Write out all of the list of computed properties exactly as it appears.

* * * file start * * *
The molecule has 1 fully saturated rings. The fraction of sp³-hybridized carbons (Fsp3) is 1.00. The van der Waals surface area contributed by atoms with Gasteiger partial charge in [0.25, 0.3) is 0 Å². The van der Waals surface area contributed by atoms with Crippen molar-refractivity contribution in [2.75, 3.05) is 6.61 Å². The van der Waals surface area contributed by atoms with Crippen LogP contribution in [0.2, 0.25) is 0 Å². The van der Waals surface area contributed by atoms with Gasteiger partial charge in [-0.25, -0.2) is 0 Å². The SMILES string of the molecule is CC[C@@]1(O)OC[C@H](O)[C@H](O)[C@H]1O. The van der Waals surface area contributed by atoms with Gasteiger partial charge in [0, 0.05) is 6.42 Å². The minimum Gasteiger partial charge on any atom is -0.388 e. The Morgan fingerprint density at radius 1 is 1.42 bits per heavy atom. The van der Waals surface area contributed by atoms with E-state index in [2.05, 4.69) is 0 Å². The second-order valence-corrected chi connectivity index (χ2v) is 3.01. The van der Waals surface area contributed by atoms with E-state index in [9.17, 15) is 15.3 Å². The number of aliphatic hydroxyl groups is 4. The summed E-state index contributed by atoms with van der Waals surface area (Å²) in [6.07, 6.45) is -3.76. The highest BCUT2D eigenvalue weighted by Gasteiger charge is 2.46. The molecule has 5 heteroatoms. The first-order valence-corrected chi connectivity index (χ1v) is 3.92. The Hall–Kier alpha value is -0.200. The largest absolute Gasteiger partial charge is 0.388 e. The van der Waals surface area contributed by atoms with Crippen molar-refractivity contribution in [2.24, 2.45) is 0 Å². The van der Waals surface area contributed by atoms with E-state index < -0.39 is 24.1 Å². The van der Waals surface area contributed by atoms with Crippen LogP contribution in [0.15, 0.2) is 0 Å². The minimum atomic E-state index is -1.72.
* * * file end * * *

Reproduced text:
The molecule has 1 fully saturated rings. The fraction of sp³-hybridized carbons (Fsp3) is 1.00. The van der Waals surface area contributed by atoms with Gasteiger partial charge in [0.25, 0.3) is 0 Å². The van der Waals surface area contributed by atoms with Crippen molar-refractivity contribution in [2.75, 3.05) is 6.61 Å². The van der Waals surface area contributed by atoms with Crippen LogP contribution in [0.2, 0.25) is 0 Å². The van der Waals surface area contributed by atoms with Gasteiger partial charge in [-0.25, -0.2) is 0 Å². The SMILES string of the molecule is CC[C@@]1(O)OC[C@H](O)[C@H](O)[C@H]1O. The van der Waals surface area contributed by atoms with Gasteiger partial charge in [0, 0.05) is 6.42 Å². The minimum Gasteiger partial charge on any atom is -0.388 e. The Morgan fingerprint density at radius 1 is 1.42 bits per heavy atom. The van der Waals surface area contributed by atoms with E-state index in [2.05, 4.69) is 0 Å². The second-order valence-corrected chi connectivity index (χ2v) is 3.01. The van der Waals surface area contributed by atoms with E-state index in [9.17, 15) is 15.3 Å². The number of aliphatic hydroxyl groups is 4. The summed E-state index contributed by atoms with van der Waals surface area (Å²) in [6.07, 6.45) is -3.76. The highest BCUT2D eigenvalue weighted by Gasteiger charge is 2.46. The molecule has 5 heteroatoms. The first-order valence-corrected chi connectivity index (χ1v) is 3.92. The Hall–Kier alpha value is -0.200. The largest absolute Gasteiger partial charge is 0.388 e. The van der Waals surface area contributed by atoms with Crippen molar-refractivity contribution in [2.24, 2.45) is 0 Å². The van der Waals surface area contributed by atoms with E-state index < -0.39 is 24.1 Å². The van der Waals surface area contributed by atoms with Crippen LogP contribution in [0.15, 0.2) is 0 Å². The minimum atomic E-state index is -1.72.